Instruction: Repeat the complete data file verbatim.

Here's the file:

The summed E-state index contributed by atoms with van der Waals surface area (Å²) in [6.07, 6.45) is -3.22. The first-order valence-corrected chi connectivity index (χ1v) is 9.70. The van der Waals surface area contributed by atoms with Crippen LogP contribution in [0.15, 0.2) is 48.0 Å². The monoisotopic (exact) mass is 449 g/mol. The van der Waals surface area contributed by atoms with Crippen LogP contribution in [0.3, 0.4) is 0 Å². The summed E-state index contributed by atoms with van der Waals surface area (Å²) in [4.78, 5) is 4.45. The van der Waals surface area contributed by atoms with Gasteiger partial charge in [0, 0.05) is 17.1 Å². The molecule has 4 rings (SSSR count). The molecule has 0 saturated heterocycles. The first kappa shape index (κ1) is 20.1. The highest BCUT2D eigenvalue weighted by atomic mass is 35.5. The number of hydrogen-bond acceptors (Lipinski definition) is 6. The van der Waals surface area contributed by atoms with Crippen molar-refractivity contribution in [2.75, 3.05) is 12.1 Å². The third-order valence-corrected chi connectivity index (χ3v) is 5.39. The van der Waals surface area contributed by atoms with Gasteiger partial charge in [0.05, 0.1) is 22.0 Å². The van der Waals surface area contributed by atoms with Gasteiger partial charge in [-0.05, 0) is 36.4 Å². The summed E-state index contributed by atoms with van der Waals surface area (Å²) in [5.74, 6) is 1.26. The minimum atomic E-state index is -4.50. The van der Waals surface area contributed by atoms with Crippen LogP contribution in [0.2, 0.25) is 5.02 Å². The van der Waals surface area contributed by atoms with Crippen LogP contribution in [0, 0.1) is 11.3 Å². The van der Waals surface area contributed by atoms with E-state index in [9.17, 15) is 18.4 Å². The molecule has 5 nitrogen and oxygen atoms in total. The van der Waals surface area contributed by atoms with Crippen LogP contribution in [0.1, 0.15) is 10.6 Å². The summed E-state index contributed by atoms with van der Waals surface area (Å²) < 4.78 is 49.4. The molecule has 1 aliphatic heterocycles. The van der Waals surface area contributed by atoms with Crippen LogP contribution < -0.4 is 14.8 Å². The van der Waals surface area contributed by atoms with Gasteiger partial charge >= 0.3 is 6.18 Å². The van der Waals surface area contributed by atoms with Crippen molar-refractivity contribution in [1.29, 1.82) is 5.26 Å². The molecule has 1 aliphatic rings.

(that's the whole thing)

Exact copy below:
The summed E-state index contributed by atoms with van der Waals surface area (Å²) in [6.07, 6.45) is -3.22. The first-order valence-corrected chi connectivity index (χ1v) is 9.70. The van der Waals surface area contributed by atoms with Crippen LogP contribution in [0.15, 0.2) is 48.0 Å². The monoisotopic (exact) mass is 449 g/mol. The van der Waals surface area contributed by atoms with Crippen LogP contribution in [0.3, 0.4) is 0 Å². The summed E-state index contributed by atoms with van der Waals surface area (Å²) in [4.78, 5) is 4.45. The van der Waals surface area contributed by atoms with Gasteiger partial charge in [0, 0.05) is 17.1 Å². The molecule has 4 rings (SSSR count). The molecule has 0 saturated heterocycles. The first kappa shape index (κ1) is 20.1. The highest BCUT2D eigenvalue weighted by atomic mass is 35.5. The number of hydrogen-bond acceptors (Lipinski definition) is 6. The van der Waals surface area contributed by atoms with Crippen molar-refractivity contribution in [2.75, 3.05) is 12.1 Å². The third-order valence-corrected chi connectivity index (χ3v) is 5.39. The van der Waals surface area contributed by atoms with Gasteiger partial charge in [0.05, 0.1) is 22.0 Å². The van der Waals surface area contributed by atoms with Gasteiger partial charge in [-0.05, 0) is 36.4 Å². The summed E-state index contributed by atoms with van der Waals surface area (Å²) in [5.74, 6) is 1.26. The minimum atomic E-state index is -4.50. The van der Waals surface area contributed by atoms with Crippen LogP contribution in [0.2, 0.25) is 5.02 Å². The van der Waals surface area contributed by atoms with Crippen LogP contribution in [0, 0.1) is 11.3 Å². The van der Waals surface area contributed by atoms with E-state index in [9.17, 15) is 18.4 Å². The molecule has 5 nitrogen and oxygen atoms in total. The van der Waals surface area contributed by atoms with Crippen LogP contribution in [0.1, 0.15) is 10.6 Å². The summed E-state index contributed by atoms with van der Waals surface area (Å²) < 4.78 is 49.4. The molecule has 1 aliphatic heterocycles. The van der Waals surface area contributed by atoms with Crippen LogP contribution < -0.4 is 14.8 Å². The van der Waals surface area contributed by atoms with Gasteiger partial charge >= 0.3 is 6.18 Å². The van der Waals surface area contributed by atoms with Crippen molar-refractivity contribution in [1.29, 1.82) is 5.26 Å². The molecule has 1 aliphatic rings.